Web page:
Of course, this is an entirely faux fear created to sell whatever they're peddling. If you're a put upon group in the playground of life, you need your mates around you to keep you safe. This wouldn't be such a huge problem if the reality-challenged publication had a small output. Conspiracy theory stuff isn't much of a threat to society's sanity when it's just a couple of fan produced publications. But when something bills itself as the magazine for all young men and has the production values to pull that off? Well, that's suddenly a massive threat. And it's not just the magazines, of course. All the other groups - the Clarksonites and lovers of 'Northern Funny Men' all live their lives with the same 'you just don't have a sense of humour' shield against any kind of moral question.
I know very few jokes. I've taken one and honed it into a thirty-seven minute masterpiece of doom. Before that I knew a few...and one day told my wonderful Mad Cow Disease joke in a medical chat room.
Two cows in a field. First cow says to the second cow 'Aren't you worried about BSE?'. Second cow says 'Why would I be? I'm a helicopter.'
I'll just give you a second.
Recovered? Well, after I delivered that joke in the chat room there was deathly silence. Then someone wrote to inform me that they'd recently had a close relative die from CJD. If only the world could have swallowed me whole...
And there it is! There is that normal human reaction! I'd not said something terrible - certainly nothing on a par with the quotes above. But I'd hurt someone with a meaningless joke and that upset me. At no point did I feel I should say 'some people just don't have a sense of humour' and bimble on with my life, occasionally scratching some bodily crevice or other. I felt remorse and empathy for someone who, at the time, I didn't know at all. But that's the great thing about being a member of the human race - you don't have to buy a magazine at over £5 a time to be a member.
It's funny, really, that I find hope for British men in a programme whose key presenter hails from the Clarksonian stable - namely James May's Man Lab. Although not perfect, this programme focuses upon teaching practicality, appreciation and, I think, just a little enthusiasm and wonder. In this last run, they encouraged teenaged rock bands to reform as adults, created an Eden of their office toilet block, and sent the ashes of two beloved family pets into the heavens via a pair of balloons. Silly it may be, but there was no troublesome language. People were treated with respect. To be a man was not to limit ones' interaction with the world to the images sold by heartless caricatures of humanity. To be a man, says James May, is to interact with music, literature and history, to value the ideas and skills of others (even if they are female) and to be creative.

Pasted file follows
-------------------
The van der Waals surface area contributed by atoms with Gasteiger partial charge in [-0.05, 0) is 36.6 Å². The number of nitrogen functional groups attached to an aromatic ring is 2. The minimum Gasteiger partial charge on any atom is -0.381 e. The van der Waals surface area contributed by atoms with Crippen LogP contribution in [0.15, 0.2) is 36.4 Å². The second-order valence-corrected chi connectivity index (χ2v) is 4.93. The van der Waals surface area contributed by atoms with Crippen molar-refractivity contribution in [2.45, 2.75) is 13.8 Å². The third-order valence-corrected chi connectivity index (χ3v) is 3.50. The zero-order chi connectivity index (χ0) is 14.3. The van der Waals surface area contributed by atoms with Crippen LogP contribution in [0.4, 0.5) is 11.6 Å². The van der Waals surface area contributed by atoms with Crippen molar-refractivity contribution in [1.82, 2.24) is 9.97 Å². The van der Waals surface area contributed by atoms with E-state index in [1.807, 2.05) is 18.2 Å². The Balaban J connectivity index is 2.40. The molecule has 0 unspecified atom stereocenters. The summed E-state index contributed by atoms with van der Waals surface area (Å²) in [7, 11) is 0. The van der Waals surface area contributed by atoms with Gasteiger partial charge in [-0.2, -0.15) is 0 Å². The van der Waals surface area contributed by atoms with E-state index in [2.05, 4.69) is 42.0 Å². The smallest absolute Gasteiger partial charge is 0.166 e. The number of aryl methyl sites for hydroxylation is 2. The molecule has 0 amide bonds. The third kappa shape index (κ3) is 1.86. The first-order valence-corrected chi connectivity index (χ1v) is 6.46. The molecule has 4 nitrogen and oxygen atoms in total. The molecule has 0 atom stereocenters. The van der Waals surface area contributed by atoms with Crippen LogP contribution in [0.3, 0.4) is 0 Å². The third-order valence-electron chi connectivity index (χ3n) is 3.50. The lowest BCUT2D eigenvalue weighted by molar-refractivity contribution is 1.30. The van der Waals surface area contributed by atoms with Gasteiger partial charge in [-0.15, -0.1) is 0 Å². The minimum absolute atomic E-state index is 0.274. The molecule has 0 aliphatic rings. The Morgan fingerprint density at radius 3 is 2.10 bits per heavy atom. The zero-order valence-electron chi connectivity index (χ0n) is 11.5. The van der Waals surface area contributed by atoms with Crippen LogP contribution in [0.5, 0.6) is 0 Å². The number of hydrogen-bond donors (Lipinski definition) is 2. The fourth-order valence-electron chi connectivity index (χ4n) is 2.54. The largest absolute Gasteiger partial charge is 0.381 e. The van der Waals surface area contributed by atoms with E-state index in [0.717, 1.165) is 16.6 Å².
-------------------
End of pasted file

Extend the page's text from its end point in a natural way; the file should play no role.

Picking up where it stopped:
Deborah shared with me this wonderful blog post which makes a very good point. If we are to like something which is problematic to other people, we have to acknowledge that problem and be willing to discuss and learn from it. If we do not, then we are twits.
Talking of which - a good example of this can be seen in the recent Ricky Gervais debacle. If a human being had said 'mong', only to be met with upset folk asking him not to, the human reaction would have been to acknowledge the upset and open a dialogue as an opportunity for mutual growth and understanding. Instead, Gervais informed those people that the meaning of the word had changed. They'd just not kept up with the real world. Society had changed and they hadn't. In other words, not only had they not got a sense of humour, they were lost to reality.
I'd argue that it is the other way around. A reality has been created in the minds of all these people. This reality is covered by the 'sense of humour shield'. They can and will say anything they like, thriving on their mutual appreciation. In reality, of course, they are confined and alone in their petri dish and have no knowledge of normal human life and its joys. It is our responsibility to live our lives well and to monitor the size of the dish. It's gotten scarily large of late and I think it's time we did more to define what it is to be male and, more importantly, what it is to be a member of the human race.